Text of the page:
Written by Marty Moffat
$70,000 and a pick-up truck? Is that what motivates mushers to sacrifice all year long training and preparing? After a years prep, they head out on an extremely cold camping trip for 10 days with little to no sleep. If they come out on top, the winner collects a truck and hopefully the $70K helps to cover expenses. The last place car in a field of 43 at the Daytona 500 raked in $262,000 last month. Perspective....
If you ask the mushers what motivates them I am sure the money will never come up. Personal goals, the challenge, being with the dogs, seeing Alaska and its spectacular scenery and the people around the race are most likely some responses you will hear. Lance Mackey (Four time Iditarod Champion) who was in elementary school when his father Dick won race in 1978 said, "...even growing up around the sport, the race and the people involved, I become giddy with excitement every time I get to tell people about it."
Whatever the motivation it has to be pretty strong to keep you going when your dead tired and and your body aches from the numbing cold. The cold this year is affecting some of the mushers run and rest strategies with some electing to stay in checkpoints where they can better take care of their dogs and get better rest.
The 85 miles between Kaltag and Unalakleet completes one of the longest stretches between checkpoints in the race, and leading mushers are traversing this ancient Kaltag portage today as well. It is a relatively straight valley angling southwest through the coastal mountains. This route has been used for millennia by Natives, and the weather is usually vastly different between the Yukon river drainage and the Bering Sea Coast. In fact, the teams left Kaltag at -35 and just 35 miles later at Tripod cabin it was 5° above. I'm sure a very welcome 40 degree move in the right direction!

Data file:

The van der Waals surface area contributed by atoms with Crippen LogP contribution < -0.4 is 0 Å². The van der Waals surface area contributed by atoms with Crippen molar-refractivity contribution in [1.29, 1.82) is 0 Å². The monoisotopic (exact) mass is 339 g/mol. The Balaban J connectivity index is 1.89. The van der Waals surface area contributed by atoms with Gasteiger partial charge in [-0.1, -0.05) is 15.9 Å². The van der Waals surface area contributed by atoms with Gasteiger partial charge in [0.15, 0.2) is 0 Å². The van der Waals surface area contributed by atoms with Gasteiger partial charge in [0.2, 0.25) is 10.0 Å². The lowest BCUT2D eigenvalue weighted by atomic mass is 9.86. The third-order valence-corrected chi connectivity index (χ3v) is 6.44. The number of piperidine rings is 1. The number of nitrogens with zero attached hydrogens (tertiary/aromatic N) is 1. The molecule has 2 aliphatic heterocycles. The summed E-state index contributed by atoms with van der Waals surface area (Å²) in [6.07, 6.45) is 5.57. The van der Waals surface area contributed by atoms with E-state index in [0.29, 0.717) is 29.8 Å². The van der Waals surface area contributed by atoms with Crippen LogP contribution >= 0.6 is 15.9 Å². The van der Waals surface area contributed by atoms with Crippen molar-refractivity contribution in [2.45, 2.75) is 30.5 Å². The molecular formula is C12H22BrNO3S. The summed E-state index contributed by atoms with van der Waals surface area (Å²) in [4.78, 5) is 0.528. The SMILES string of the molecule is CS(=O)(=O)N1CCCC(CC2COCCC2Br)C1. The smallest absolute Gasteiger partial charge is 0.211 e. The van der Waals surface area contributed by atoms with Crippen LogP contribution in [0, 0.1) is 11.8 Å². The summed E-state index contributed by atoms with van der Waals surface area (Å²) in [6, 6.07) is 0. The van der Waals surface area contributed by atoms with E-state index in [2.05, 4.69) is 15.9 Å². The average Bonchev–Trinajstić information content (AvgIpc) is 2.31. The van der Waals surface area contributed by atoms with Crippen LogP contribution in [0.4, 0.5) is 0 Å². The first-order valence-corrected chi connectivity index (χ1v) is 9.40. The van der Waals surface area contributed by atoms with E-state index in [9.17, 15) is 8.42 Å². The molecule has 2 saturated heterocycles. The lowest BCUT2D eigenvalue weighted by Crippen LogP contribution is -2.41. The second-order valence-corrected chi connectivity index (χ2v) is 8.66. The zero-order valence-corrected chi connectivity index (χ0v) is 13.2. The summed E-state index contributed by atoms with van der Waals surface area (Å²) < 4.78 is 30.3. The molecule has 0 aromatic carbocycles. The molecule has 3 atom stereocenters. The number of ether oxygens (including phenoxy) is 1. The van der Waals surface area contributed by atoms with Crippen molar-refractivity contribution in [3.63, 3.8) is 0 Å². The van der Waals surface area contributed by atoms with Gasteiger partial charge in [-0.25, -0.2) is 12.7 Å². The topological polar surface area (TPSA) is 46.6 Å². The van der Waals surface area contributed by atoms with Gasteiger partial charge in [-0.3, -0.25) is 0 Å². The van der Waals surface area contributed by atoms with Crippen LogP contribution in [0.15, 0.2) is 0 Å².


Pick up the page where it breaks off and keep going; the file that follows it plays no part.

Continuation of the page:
Most of the top teams are moving quickly at around 9-10 mph. That said, Dallas Seavey's dog team looks to be very dominate. Dallas uses the phrase "creating a monster" to describe his plan to have his team all come together and peak at the right time. Despite the distance into the race, he has been picking up speed since Galena and none of the other front-runners are showing that trend. His speed between Nulato and Kaltag was a blistering 11.42 mph. And an experienced race analyst relayed that Dallas team was the most energetic and were "eating like alligators" which is an extremely positive indicator for him. Coming into Kaltag, Dallas' father, Mitch, shared that the trail on the Yukon is excellent and he was moving along at better than 10 mph. He said he wanted to go a little faster but said, "I just let the dogs pick their speed, sometimes you gotta trust the boots on the ground."
Jeff King also told Sebastian Schnuelle somewhere along the trail towards UNK to let the folks at the checkpoint know that everything is OK but will take a little longer getting there because his team "has just lost its magic" and would be stopping to give them a break. Sebastian also noted that King is using three leaders, which is somewhat unusual but thought it was because the little black female named Skeeter in the middle is short coated and in the windy conditions this would give her some reprieve and shelter. When you run dogs for over 30 years you tend to pick up an encyclopedia of knowledge and insight, and Jeff certainly has.
As I get ready to push 'send', Aaron Burmeister has checked into UNK with his team of 13 dogs at 3:49 PM. Check back in soon as I will try to provide updates more frequently as we follow the teams up the coast.